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Brahmanism. Doctrine of the Brahmans. The word Brahmanism does not indicate a formal religion with certain fixed dogmas, but a system of beliefs and practices superseding other and older forms. It comprises a kind of slow evolution among the many religious systems of India, from pantheistic, anthropomorphous, and polytheistic, up to a sacerdotal and hierarchical form. The first phasis of Hindoo religion is shown to us in a body of writings called Veda (science) or Sruti (revelation). These writings are subdivided into four collections : Rig-Veda, Sama-Veda, Yayur-Veda, and Atharva-Veda. To each of these parts is attached a series of Brahmanas, i.e.., rites and ceremonies, then a second class of writings, the Aranyakas, and, finally, a series of speculative and philosophical writings, called Upanishads.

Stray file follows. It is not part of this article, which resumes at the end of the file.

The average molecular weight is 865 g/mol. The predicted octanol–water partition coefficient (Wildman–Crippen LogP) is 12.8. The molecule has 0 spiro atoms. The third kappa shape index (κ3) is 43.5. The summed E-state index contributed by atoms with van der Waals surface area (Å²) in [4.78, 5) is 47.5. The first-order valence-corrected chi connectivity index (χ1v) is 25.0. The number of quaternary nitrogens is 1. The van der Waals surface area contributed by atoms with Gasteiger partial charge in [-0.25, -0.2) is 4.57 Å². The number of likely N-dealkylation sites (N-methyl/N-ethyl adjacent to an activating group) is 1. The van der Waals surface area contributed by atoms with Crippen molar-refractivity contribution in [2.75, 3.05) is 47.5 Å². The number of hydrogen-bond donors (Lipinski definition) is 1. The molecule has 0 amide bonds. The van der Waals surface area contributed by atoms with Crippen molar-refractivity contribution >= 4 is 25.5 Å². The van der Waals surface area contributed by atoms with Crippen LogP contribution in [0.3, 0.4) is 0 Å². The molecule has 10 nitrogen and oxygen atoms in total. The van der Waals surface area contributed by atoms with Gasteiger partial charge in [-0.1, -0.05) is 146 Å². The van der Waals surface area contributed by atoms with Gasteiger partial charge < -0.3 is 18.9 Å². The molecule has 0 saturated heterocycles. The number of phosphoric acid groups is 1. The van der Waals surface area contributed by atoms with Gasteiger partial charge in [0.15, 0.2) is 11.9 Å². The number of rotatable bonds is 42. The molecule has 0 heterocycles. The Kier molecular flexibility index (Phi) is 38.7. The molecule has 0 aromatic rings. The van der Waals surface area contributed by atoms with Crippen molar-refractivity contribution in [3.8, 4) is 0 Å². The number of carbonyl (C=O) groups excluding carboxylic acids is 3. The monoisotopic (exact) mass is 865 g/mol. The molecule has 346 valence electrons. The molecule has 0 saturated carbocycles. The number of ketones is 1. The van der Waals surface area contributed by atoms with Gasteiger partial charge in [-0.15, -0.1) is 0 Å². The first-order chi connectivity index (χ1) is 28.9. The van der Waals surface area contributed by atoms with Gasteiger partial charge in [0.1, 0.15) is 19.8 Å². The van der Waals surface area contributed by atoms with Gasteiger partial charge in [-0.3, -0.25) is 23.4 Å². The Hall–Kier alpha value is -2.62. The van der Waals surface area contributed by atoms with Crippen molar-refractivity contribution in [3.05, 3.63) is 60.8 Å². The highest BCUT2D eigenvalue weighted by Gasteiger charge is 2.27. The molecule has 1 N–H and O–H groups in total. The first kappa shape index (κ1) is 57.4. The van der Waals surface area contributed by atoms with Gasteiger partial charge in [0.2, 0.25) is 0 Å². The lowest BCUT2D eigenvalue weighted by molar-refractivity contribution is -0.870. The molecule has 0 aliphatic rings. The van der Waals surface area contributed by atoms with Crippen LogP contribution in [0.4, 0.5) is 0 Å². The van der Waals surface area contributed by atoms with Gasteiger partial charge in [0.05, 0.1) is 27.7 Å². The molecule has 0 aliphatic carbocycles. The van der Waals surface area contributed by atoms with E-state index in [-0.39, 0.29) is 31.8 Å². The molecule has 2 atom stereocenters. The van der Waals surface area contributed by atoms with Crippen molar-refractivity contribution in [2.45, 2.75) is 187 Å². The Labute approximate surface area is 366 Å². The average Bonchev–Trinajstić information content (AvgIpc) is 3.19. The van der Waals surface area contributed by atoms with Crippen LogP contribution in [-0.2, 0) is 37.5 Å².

Of this whole body the Rig-Veda is evidently the most ancient. It appears to be composed of hymns, whose origin goes back to the first migrations of the Aryians in India, and in this Rig-Veda the first eight books are anterior to the ninth. The religious views set forth in the Rig-Veda are purely pantheistic, consisting of the adoration of the great phenomena of nature, conceived as endowed with a soul, whose power is greatly superior to that of man, and which is not unmindful of praise. This personification of the elements is hardly sensible. We have here the first phasis of polytheism, without having yet a well-arranged pantheon and deities with definite attributes. For the Vedic worshiper, the different departments of nature are so mingled together that we are continually in the presence of confusion and repetitions, and the author of the hymns, in his adoration for the power which he implores, constantly forgets that there are other powers existing. The word devas, the brilliant, by which the Vedas designate the gods, proves that it is the phenomenon of light which most lively struck the primitive Aryian. Also this is the name of the personification of the atmosphere, Indra, which is so often repeated in the Rig-Veda hymns, and which plays the greatest role in the allegorical accounts, the solar myths, figuring the rising and setting of the sun, its wrestling with the clouds and night. Besides all this, the deities were divided into gods of the air, water, and earth, without that each of these elements was ruled by a special deity. Gradually the deities which were not absolutely distinct became commingled into one body, and, as some among them were supposed to exercise important creative and cosmic functions, there was formed a god the creator of the other gods, and of all things. This god was called Prajapati (king of creatures) or Visvakarman (the creator of all things). At the same time, concluding from the spirit which animates men on a universal spirit spread in whole matter, they succeeded in reconciling this pantheistic idea with the preceding monotheistic one, and made of Prapati the principal creative god of Brahma.